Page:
Referendums... Plebiscites ...
20 March, 2014
Referendums... Plebiscites ...
Discontent prevails, dissatisfaction perseveres, displeasure persists, disgruntlement reigns and disapproval continues everywhere in the world. A sense of misery and desolation is more commonplace among humans than a feeling of bliss and delight – based on average global measurements. Not a single government of any country throughout history has ever performed to complete satisfaction of the governed. In this lovely world of direct, pure, representative, participatory, deliberative, mature, immature, partial, full, embryonic, developed or whatever sort of democracy, humans are
more angered, annoyed and irritated at the performance of their elected, imposed or hereditary rulers than pleased, content and happily settled.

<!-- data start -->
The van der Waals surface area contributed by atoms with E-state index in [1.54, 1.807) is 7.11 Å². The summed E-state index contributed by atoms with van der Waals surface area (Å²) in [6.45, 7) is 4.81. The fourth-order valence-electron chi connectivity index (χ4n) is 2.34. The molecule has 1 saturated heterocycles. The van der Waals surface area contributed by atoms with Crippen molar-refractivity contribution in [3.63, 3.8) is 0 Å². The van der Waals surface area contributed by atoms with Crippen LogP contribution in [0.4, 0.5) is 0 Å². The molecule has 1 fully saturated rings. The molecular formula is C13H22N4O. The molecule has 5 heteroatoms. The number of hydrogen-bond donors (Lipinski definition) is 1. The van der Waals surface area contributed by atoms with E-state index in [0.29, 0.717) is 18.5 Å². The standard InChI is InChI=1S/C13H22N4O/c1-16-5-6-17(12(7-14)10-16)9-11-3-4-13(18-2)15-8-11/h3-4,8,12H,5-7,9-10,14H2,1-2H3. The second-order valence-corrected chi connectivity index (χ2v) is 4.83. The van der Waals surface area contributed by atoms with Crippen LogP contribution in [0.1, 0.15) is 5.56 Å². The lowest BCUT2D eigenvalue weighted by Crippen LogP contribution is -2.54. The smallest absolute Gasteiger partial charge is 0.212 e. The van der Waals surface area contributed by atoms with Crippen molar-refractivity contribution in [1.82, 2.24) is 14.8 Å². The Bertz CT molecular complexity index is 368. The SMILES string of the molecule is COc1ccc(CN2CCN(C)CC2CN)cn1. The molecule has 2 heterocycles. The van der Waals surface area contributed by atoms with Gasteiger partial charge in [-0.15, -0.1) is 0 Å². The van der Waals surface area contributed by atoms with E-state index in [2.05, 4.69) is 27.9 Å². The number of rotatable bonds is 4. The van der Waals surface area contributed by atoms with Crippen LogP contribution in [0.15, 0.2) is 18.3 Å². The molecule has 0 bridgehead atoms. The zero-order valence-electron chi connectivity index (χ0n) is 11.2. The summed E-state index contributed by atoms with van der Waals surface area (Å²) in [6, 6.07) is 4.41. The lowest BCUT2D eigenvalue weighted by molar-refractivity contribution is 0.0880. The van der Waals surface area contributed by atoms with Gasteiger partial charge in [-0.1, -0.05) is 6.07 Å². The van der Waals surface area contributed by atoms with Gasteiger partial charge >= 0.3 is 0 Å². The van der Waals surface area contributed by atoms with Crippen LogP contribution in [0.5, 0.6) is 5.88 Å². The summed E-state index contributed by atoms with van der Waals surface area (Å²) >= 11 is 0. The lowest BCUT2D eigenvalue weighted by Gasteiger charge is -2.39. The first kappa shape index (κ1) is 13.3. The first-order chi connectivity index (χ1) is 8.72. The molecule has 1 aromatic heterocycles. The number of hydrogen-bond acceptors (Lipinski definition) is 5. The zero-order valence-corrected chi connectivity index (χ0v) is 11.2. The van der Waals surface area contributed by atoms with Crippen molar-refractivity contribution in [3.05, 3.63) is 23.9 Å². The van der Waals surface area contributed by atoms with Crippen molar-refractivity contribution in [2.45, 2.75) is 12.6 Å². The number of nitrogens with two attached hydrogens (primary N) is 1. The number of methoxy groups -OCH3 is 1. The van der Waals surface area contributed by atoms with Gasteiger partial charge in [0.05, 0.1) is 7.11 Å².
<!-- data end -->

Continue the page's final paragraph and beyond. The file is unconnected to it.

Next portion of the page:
As a matter of fact, a referendum that could be used as an instrument for probing into the people’s wish and will, concerning the way those countries are being ruled, might make sense to be held in any country of the world – rich and poor, democratic and totalitarian, Eastern or Western. But that hypothetic plebiscite may end up in a result, considered either fair or unfair. For one part of the participants in the polling process, the outcome could be wrong, for another it might be right and to a third one it may seem to be just inadequate. So the result of any referendum might be either good or bad for the society that has held the plebiscite. Even if the people’s will and wish was registered according to all existent rules and regulations, the talk about its falsification would persist for years to follow. Part of the voters would definitely say that the process was rigged. This might very well be a polling model in Georgia. This could also be a case in Crimea. The Crimean residents are voting, as we are writing this article, on whether it should be part of Russia or Ukraine. Whatever the result, the controversy will not end there. The stormy hullabaloo will carry on for a while, and we will all be lucky if it stops on the level of a verbal debate. The argument between Russia and Ukraine about that pretty piece of land in the Black Sea will be making the world news headlines for a very long time in the future. It would have been much easier if the bickering on the subject were only between the two Slavic belligerent brothers – the squabble has gone much wider and it has engulfed the entire planet. The problem is compounded by the presumption that any outcome of the Crimean plebiscite will only create a new additional hot spot of conflict in the world, which will later be frozen and remain that way for tens of years to come. One might ask: what else, if not a referendum? Is there any healthier political tool to solve the problem? Whatever the conclusion of the public effort to answer the complicated ballot question in Crimea, the ongoing conflict between Russia and Ukraine – hence between the West and the political satellites and adherents to Russia, if there are many left. Any predictable result of the referendum on the torn-apart peninsula will probably trigger the exacerbation of the Russian-Ukrainian overly strained relations. Retaliation of the West with promised economic sanctions against Russia cannot be everlasting either. For how long can you keep the Bear punished? Forever? Does the world want to have and tolerate the permanently infuriated, hungry, miserable, irate, depressed and despondent Russia? How can the world be a better place to live in with this kind of Russia? Or Ukraine? To suggest the way out of this quagmire is almost impossible right now. And it will be even more intricate after the Crimean plebiscite is finalized with any of the two presumable results – leave the disputed chunk of land untouched or let Russia repossess it. Incidentally, could Crimea’s belonging to various potentates at various times in history someday become an issue to embark on for even a hotter discussion worldwide? OK, let’s forget it for now! Who needs an extra headache right in the middle of the dispute with the potential of a new world war? The Crimean referendum is a tinderbox without that! We all know very well when wars happen. Does it smell like war there and now? Will the plebiscite with any possible result save the day for Russians, Ukrainians and the rest of us? I don’t think so. What could do a good job for all of us? How about brainstorming some political model, which would bring the conflicting sides to a position of strategic decision making? It might allow the continuation of an intelligent, fair and thoughtful talk, no matter how long it would take to arrive at an optimal decision for every interested side? And if this is not possible, would the world face the inevitable? Possibly! I only wonder why the wisdom to keep the earth in peace and bliss is not coming to us the humans. For how long are we going to stay on the level of medieval thinking when life as such was worth of one small peanut? If fratricide is in store for Russia and Ukraine, the world looks uglier than I had thought it was. What can I do with the damned situation if I love both of them – Russia and Ukraine, two beautiful lands and peoples? I hate to take sides. I want to see them talking . . . (It is now Sunday evening, and I need to stop writing – the referendum outcome is due only by tomorrow morning, and here we go . . . The Russians have Crimea! And Putin is a hero!) OK, let’s wait for the rest to come! The West either swallows this bitter pill or not. If it does, then it will turn Vladimir Putin into a world-size strong guy. If not, then beware, Russia!

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